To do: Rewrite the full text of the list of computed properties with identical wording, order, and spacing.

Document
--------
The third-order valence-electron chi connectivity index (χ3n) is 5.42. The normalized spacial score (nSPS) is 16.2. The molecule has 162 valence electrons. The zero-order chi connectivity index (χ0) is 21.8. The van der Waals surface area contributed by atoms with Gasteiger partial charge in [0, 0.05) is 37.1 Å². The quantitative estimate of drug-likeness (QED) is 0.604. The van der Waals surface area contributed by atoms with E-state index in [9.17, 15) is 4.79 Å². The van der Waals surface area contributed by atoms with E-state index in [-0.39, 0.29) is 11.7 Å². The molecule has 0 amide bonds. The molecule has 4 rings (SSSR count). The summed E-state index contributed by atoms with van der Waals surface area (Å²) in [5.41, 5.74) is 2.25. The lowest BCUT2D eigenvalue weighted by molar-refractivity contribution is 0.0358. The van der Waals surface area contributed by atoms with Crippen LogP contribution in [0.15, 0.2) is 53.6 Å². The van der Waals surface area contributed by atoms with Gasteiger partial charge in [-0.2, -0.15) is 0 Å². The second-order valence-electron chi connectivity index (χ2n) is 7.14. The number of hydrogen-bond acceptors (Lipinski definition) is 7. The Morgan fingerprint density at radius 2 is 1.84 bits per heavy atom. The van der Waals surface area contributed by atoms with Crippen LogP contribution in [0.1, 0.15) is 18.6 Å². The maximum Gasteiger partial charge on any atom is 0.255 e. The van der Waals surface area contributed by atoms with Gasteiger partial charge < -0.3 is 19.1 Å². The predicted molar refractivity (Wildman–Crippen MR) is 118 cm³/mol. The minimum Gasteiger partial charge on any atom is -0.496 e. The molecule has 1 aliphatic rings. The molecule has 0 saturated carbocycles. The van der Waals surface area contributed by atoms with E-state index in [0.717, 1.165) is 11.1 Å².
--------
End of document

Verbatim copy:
The third-order valence-electron chi connectivity index (χ3n) is 5.42. The normalized spacial score (nSPS) is 16.2. The molecule has 162 valence electrons. The zero-order chi connectivity index (χ0) is 21.8. The van der Waals surface area contributed by atoms with Gasteiger partial charge in [0, 0.05) is 37.1 Å². The quantitative estimate of drug-likeness (QED) is 0.604. The van der Waals surface area contributed by atoms with E-state index in [9.17, 15) is 4.79 Å². The van der Waals surface area contributed by atoms with E-state index in [-0.39, 0.29) is 11.7 Å². The molecule has 0 amide bonds. The molecule has 4 rings (SSSR count). The summed E-state index contributed by atoms with van der Waals surface area (Å²) in [5.41, 5.74) is 2.25. The lowest BCUT2D eigenvalue weighted by molar-refractivity contribution is 0.0358. The van der Waals surface area contributed by atoms with Crippen LogP contribution in [0.15, 0.2) is 53.6 Å². The van der Waals surface area contributed by atoms with Gasteiger partial charge in [-0.2, -0.15) is 0 Å². The second-order valence-electron chi connectivity index (χ2n) is 7.14. The number of hydrogen-bond acceptors (Lipinski definition) is 7. The Morgan fingerprint density at radius 2 is 1.84 bits per heavy atom. The van der Waals surface area contributed by atoms with Crippen LogP contribution in [0.1, 0.15) is 18.6 Å². The maximum Gasteiger partial charge on any atom is 0.255 e. The van der Waals surface area contributed by atoms with Gasteiger partial charge < -0.3 is 19.1 Å². The predicted molar refractivity (Wildman–Crippen MR) is 118 cm³/mol. The minimum Gasteiger partial charge on any atom is -0.496 e. The molecule has 1 aliphatic rings. The molecule has 0 saturated carbocycles. The van der Waals surface area contributed by atoms with E-state index in [0.717, 1.165) is 11.1 Å².